It’s almost better that Americans are distracted by more pressing matters (the Chicago Cubs in the World Series!) because, once aroused by news of a deadly confrontation between U.S. and Russian forces, our instinct to despise the old Soviet regime would kick in, and we’d pick up where we left off a quarter-century ago with our hatred of all things Russian. We’ll automatically support the president against those wicked Russkies because … wait a minute, why are we in this? Oh, right, it’s because the president needed to prove he’s not a milquetoast in Syria, and also because he wants to see the Muslim world rise up in democratic revolutions.

Well, that’s charming, but are these really important American interests? They’re more like the president’s private preferences. (It’s not the first time this has happened. Please refer to the 2003 Iraq War for a comparable example.) No matter: we’ll risk, automatically and angrily, all of our lives because it’s our country, dammit. It’ll be moronic, and there’ll be no stopping it.

The stupidest thing about all this is that our interests and Russia’s are aligned in the long term. We want them to have a naval presence in the Black Sea to project power against upstart Islamist attackers from … I dunno … Iran? Or suppose another ISIS-like group rises up, gets hold of advanced missiles, and decides to strike to the north? Russia would stand in its way. Meanwhile Russia’s vast petroleum reserves help keep a lid on world oil prices.

Anyway, why should we care about a border dispute in Eastern Europe? Why, for that matter, should we concern ourselves with a civil war in a small country where we have no compelling national interest? Syria? Say what? We simply don’t have a dog in that fight.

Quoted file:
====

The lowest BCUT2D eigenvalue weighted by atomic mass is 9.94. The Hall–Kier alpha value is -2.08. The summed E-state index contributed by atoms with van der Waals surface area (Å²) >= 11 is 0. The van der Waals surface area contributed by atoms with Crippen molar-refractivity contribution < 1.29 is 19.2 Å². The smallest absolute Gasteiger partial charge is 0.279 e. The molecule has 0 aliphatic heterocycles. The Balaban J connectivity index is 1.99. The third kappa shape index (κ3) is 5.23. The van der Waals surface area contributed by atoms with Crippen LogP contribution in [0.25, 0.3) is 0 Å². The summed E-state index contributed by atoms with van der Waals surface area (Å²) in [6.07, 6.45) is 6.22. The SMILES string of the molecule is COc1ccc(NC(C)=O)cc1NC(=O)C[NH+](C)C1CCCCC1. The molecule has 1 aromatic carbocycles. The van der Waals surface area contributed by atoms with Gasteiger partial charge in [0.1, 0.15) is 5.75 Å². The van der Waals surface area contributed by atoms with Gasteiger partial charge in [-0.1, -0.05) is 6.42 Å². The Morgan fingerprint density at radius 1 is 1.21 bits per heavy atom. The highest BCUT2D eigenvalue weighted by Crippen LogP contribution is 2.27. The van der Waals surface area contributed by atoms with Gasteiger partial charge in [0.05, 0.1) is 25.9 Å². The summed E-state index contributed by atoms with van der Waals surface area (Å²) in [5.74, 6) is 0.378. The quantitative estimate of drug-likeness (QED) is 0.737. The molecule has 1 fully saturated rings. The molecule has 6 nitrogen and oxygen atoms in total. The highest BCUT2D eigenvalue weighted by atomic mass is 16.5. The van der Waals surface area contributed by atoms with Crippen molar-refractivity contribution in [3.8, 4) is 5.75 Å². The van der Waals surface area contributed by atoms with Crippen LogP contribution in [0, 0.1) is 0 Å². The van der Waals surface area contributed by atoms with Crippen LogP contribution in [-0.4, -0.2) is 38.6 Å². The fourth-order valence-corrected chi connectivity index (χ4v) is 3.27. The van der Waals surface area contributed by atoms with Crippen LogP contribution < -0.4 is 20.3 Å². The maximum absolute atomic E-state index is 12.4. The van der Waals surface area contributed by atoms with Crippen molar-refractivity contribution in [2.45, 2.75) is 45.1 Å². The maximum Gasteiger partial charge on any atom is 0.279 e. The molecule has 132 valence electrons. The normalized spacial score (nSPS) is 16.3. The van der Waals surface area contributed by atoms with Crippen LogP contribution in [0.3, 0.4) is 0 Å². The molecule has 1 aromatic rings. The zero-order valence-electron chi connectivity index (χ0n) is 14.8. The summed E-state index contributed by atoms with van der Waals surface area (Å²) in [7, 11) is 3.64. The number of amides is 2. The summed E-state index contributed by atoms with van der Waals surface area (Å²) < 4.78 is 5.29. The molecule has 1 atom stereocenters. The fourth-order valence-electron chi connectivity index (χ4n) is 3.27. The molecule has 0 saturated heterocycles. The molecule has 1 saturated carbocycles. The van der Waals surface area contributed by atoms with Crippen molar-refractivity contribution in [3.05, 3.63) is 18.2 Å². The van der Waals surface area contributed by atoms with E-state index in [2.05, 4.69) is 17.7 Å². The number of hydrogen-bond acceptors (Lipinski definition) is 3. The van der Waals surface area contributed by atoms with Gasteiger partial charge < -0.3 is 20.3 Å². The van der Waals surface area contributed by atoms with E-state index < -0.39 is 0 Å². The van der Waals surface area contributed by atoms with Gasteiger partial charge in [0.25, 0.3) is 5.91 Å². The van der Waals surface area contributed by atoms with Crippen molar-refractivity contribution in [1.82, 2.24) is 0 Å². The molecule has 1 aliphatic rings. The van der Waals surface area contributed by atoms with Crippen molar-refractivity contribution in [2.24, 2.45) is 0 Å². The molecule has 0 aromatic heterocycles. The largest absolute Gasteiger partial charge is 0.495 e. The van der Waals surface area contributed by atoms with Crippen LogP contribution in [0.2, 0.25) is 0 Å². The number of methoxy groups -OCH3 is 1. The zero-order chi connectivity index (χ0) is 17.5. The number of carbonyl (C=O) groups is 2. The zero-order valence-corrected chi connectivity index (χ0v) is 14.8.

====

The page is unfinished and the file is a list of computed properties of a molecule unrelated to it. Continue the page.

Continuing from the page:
(“But Syria threatens Israel!” Sure, and that’s not gonna change, no matter who’s in power there.)

Russia, on the other hand, most certainly does care, its long-term trade and political alliance with Syria threatened by the insurgency. Why not let the Russians spend their blood and treasure and take all the political heat? Maybe they can ease out President Assad, make assurances to the rebels, and quietly install a pliable member of Assad’s old regime, remodeled into a leader who “cares about the people”?

On the other hand, if Assad gets driven out by the rebels, whoever takes power will likely order a genocide against Syrian Christians. If our government has helped them, however inadvertently, to do that, there’ll never be an end to the condemnations.

Among cosmologists and exobiologists, there’s a notion called The Great Filter. It posits that life in our universe, after billions of years, might evolve into beings who just manage to acquire spacefaring technology but then suffer catastrophic events — asteroid impact, runaway climate, self-annihilation through war — and miss their chance to travel out into the galaxy on missions of exploration and colonization. The Great Filter could be a persistent obstacle to advanced civilizations everywhere among the stars, which perhaps goes toward explaining why we haven’t yet seen clear evidence of anyone else out there.

Humans are at the threshold of space travel, but we’re also still caught up in nationalism, xenophobia, and self-importance. We think rattling sabers in the nuclear age is fine and dandy. Our technology has greatly exceeded our maturity. We behave like a nine-year-old who gets hold of Dad’s booze, his gun, and his car keys. What could possibly go wrong?

Our own Great Filter looms ominously on the horizon. All it would take — as with the assassination of the Austrian archduke that triggered World Wars I and II — would be a single jet shot down over Syria.

At that point, you may want to kiss your cat-video-loving butt goodbye.


Posted in: Politics